Credit where it’s due

Institute for Social Research, Swinburne University of Technology

Posted: 29-03-2006 -

Unlike her Liberal and Labor predecessors, Amanda Vanstone has followed due process in assessing the claims of asylum seekers from West Papua, writes Peter Mares

THE decision to grant refugee status to 42 Papuan asylum seekers has generated a great deal of sound and fury. Indonesia was never going to be happy with the decision and the response from nationalist MPs in Jakarta is predictable. The situation has been made more volatile because the granting of protection visas to the asylum seekers has coincided with an upsurge in unrest in Papua itself. But it is too soon to claim – as some Australian analysts have done – that there is a new ‘crisis’ in bilateral relations. If relations really do descend into crisis over the refugee issue, then the ties between Canberra and Jakarta will have proved to be flimsy indeed.

The current upset over the Papuan asylum seekers is the latest in a long history of similar incidents. The difference this time is that the immigration minister, Amanda Vanstone, has followed due process in allowing the refugee determination process to take its course.

Previous ministers – both Liberal and Labor – have attempted to assuage Jakarta’s displeasure by publicly attacking the credibility of asylum seekers from the Indonesian archipelago or by manoeuvring to ensure that their claims were never assessed.

In mid 1985, when five Papuans arrived by boat on Thursday Island, Labor’s immigration minister, Chris Hurford, declared that they would not be allowed to remain in Australia. He said that if the men proved to be “genuine” refugees, the government would seek a third country in which to resettle them.

Mr Hurford worried that if the Papuans were allowed to stay, then Australia could be “deluged with people crossing the short distance in small boats to the islands and coastline of Northern Australia”. He was also concerned not to upset Jakarta: “We regard Indonesia as a friendly neighbour … we certainly don’t want too many dissidents from Indonesia in this country, there are plenty of other places in the world they can go.” (Australian, 18 July 1985)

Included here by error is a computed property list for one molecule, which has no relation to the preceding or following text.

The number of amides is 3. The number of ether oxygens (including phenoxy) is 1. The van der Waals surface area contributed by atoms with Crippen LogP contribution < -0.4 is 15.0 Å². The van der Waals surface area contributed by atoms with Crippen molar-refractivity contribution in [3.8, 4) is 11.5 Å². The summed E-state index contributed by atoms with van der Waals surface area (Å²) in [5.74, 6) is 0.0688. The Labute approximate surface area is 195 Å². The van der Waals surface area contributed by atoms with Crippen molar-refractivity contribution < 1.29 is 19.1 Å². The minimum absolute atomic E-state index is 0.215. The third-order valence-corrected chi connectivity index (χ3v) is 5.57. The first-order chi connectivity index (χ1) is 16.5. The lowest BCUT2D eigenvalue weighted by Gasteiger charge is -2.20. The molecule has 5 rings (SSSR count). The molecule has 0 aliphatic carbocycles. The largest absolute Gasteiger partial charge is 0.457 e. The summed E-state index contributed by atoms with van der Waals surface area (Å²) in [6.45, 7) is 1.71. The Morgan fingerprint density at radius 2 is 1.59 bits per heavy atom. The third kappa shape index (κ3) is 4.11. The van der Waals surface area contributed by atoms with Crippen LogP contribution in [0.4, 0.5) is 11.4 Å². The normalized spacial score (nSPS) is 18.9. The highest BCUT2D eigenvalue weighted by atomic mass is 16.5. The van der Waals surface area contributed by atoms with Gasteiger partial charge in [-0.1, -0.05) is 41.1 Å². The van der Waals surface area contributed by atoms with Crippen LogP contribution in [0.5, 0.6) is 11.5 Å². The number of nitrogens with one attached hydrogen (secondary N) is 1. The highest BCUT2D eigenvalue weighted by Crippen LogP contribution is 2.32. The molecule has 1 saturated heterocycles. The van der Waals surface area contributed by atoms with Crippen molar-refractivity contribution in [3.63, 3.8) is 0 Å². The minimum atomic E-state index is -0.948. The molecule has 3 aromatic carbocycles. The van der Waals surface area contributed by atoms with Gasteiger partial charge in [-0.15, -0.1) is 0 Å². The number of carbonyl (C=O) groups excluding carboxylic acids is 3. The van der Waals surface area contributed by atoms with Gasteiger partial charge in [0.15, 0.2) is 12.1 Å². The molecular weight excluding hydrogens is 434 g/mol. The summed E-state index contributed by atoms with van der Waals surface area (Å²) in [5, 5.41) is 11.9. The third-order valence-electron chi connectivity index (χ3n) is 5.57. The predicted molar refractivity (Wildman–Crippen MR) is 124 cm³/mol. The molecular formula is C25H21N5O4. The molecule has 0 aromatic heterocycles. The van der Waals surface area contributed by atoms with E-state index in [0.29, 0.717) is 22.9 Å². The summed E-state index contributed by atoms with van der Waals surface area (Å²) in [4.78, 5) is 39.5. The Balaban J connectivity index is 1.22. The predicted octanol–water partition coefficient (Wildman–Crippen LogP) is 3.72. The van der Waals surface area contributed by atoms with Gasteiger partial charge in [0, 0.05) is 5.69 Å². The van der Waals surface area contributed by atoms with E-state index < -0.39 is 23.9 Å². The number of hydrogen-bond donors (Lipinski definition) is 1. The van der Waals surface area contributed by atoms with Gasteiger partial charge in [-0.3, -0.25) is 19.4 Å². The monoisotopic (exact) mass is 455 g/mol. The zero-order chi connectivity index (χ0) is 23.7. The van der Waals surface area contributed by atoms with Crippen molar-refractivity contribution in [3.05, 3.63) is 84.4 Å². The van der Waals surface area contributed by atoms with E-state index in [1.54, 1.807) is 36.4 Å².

These twin fears – encouraging further arrivals and upsetting Jakarta – appear to have influenced policy since the early 1960s, when Indonesia took control of Papua from the Dutch and Papuan “border crossers” began seeking sanctuary in the Australian territory of PNG. As my colleague Klaus Neumann documents in his book Refugee Australia, the Department of Territories drafted a policy in 1964 which warned that allowing “permanent movement across the border for dissidents to settle in the Australian Territory could start the migration of such numbers as might burden the people receiving them and … at the same time give grounds for suspicious on the part of the Indonesian Administration that this was deliberate and ill-meant, thereby impairing neighbourly relations.”

In the mid 1990s, when East Timorese asylum seekers sought Australia’s protection, the same arguments re-surfaced, although this time emanating from Jakarta. Indonesia’s foreign minister, Ali Alatas, warned that granting refugee status to the East Timorese “may cause difficulties for Australia” and could prompt a flood of similar arrivals. Prime Minister Keating, a self-declared friend of the dictator Suharto, was quick to show solidarity with the Indonesian point of view. He pre-empted departmental decision makers, tribunals and courts by pronouncing his own verdict of the East Timorese case, declaring that “Timorese people have Portuguese citizenship” and, as such, could make no call on Australia’s protection obligations under international law.